Operators who fail to make the necessary checks are putting their license, and their business, at risk.

Problem gambling can result in a downward spiral that has far reaching consequences. Operators upholding their social responsibilities can help weed out customers who are using gambling as a money laundering device, for instance those that are in receipt of state benefits yet who seem to have a lot of disposable income to spend on gambling.

There have been a number of suggestions to restrict benefits claimants from spending their benefits on gambling and other vices, including the idea that benefits be paid onto a card which can only be used in certain places.

However, there are currently no restrictions on how benefits can be spent. And those who are in receipt of benefits may be considered more vulnerable to the effects of gambling than those in other areas of society.

ID checks for customers isn’t a choice, it is a legal requirement. Operators must be able to demonstrate that they have ensured that all customers are old enough, have not self-excluded (a register of people who have decided that they wish to stop gambling and wish to be supported in their decision to stop) or are not involved in illegal activity.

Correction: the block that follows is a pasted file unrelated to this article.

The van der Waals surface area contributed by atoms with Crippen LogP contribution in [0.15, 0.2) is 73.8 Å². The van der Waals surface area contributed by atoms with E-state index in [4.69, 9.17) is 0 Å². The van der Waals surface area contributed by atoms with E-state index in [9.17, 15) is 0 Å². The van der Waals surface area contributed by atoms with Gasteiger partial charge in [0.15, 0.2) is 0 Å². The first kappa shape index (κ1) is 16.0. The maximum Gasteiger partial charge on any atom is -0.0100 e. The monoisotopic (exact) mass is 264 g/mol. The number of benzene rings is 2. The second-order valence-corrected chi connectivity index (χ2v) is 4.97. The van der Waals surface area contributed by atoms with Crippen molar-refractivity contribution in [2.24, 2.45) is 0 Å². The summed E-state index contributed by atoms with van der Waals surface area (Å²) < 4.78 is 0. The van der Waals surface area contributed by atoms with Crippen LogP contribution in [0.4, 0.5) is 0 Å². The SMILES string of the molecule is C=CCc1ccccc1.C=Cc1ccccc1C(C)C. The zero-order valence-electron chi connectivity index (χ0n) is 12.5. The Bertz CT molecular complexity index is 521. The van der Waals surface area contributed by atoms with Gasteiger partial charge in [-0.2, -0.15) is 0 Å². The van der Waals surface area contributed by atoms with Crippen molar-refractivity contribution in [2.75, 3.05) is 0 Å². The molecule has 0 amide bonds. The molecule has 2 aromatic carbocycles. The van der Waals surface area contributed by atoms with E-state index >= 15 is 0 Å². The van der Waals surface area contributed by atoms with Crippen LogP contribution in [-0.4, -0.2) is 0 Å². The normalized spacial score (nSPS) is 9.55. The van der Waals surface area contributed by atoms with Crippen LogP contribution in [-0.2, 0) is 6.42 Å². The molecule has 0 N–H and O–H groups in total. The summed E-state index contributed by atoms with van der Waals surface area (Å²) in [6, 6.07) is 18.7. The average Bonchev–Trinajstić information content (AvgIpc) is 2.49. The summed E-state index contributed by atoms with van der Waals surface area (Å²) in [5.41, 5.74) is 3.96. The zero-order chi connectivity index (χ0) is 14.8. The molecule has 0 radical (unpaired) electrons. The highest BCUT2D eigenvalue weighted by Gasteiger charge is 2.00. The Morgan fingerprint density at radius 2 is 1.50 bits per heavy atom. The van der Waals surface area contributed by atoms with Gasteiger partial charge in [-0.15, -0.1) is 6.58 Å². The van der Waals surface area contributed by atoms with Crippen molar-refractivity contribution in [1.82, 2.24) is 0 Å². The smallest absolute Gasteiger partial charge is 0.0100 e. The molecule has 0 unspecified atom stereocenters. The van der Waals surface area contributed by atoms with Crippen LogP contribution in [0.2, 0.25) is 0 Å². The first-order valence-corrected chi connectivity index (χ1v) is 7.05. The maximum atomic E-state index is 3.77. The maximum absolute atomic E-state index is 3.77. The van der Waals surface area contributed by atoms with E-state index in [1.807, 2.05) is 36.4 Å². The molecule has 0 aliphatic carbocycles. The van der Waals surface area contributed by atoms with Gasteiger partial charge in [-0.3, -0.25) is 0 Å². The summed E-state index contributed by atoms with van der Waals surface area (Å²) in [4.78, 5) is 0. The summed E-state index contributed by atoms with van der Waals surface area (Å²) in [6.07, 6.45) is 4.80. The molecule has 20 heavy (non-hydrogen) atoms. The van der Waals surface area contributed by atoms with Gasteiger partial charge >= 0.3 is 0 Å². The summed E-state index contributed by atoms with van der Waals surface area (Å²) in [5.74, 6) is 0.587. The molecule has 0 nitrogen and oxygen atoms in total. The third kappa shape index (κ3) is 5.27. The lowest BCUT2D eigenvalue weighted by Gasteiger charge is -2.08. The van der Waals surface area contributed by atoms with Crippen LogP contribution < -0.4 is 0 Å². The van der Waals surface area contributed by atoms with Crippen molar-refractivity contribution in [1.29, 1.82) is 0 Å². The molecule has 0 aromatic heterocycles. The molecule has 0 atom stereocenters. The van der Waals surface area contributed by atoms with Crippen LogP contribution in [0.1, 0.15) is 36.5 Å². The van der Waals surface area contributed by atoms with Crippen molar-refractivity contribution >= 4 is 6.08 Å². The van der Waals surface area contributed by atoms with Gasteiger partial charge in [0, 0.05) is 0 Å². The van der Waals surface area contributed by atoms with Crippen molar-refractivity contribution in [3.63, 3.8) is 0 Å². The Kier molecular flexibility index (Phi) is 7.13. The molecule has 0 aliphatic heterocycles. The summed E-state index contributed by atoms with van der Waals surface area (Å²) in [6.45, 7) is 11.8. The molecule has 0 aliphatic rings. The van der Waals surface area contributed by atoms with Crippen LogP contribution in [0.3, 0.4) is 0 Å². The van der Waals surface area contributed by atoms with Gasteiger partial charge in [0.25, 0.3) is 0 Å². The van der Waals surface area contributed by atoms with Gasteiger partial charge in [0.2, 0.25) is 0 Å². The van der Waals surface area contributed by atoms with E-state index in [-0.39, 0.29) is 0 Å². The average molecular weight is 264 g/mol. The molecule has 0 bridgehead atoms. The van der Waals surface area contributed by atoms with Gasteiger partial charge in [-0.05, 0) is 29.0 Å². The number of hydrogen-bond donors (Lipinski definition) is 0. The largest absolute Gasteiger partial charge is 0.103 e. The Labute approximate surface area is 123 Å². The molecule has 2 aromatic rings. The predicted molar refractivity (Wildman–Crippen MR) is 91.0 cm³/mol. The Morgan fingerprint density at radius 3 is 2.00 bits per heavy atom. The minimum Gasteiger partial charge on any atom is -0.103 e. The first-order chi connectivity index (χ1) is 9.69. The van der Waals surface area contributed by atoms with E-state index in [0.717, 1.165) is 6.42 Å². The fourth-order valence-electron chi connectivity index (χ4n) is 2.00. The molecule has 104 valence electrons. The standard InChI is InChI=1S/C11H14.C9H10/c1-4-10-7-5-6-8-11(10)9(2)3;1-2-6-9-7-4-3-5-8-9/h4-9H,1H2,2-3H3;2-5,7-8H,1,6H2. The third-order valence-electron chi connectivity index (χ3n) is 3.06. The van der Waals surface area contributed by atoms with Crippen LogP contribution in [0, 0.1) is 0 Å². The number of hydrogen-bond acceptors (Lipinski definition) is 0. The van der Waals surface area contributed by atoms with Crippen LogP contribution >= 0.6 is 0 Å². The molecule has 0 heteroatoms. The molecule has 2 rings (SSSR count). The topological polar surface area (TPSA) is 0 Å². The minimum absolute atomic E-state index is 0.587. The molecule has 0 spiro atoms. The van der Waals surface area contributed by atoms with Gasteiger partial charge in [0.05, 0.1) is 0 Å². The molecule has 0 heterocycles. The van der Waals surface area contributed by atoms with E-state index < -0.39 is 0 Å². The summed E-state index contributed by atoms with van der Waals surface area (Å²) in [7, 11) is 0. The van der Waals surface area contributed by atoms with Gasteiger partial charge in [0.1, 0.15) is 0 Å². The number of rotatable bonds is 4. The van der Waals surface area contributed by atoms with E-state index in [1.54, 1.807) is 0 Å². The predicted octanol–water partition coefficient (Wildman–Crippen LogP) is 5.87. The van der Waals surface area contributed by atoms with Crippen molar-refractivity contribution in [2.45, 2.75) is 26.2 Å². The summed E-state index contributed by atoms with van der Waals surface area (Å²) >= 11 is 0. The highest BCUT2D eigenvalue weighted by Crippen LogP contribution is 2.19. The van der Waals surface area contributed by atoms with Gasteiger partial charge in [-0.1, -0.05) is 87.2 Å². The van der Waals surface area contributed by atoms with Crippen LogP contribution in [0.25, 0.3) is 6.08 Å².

There are a number of anti-money laundering and fraud protection solutions available for operators who wish to protect themselves and their licenses from the threat of crime and fraud.

The impact of GDPR on KYC

GDPR (General Data Protection Regulation) comes into effect in May 2018, over 200 pages of EU data privacy regulations which will affect how companies manage, process and delete data.

Under GDPR, banks and other organisations who carry out identity checks and hold sensitive information about customers will have to be completely transparent about what happens to that data after it has been used.

Adequate KYC procedures can be powerful AML and risk management tools but the introduction of GDPR will have further consequences on the way businesses manage their customer data.

Data protection has always been a high priority for the financial sector, but the impact of GDPR will be widely felt. A recent YouGov survey found that only 29% of businesses have begun to prepare for GDPR, with 71% of respondents admitting to being unaware of the fines they might face if found in breach of the new rules.

The two main effects on KYC will be:

Increased security requirements for KYC data

Under GDPR financial institutions will have to be stringent in their control in the storage of data. Many companies are still not careful enough; employees may be inadvertently storing data in the public cloud, inexperienced managers allowing unsecured BYOD’s (Bring Your Own Device) and staff taking work and sensitive data home.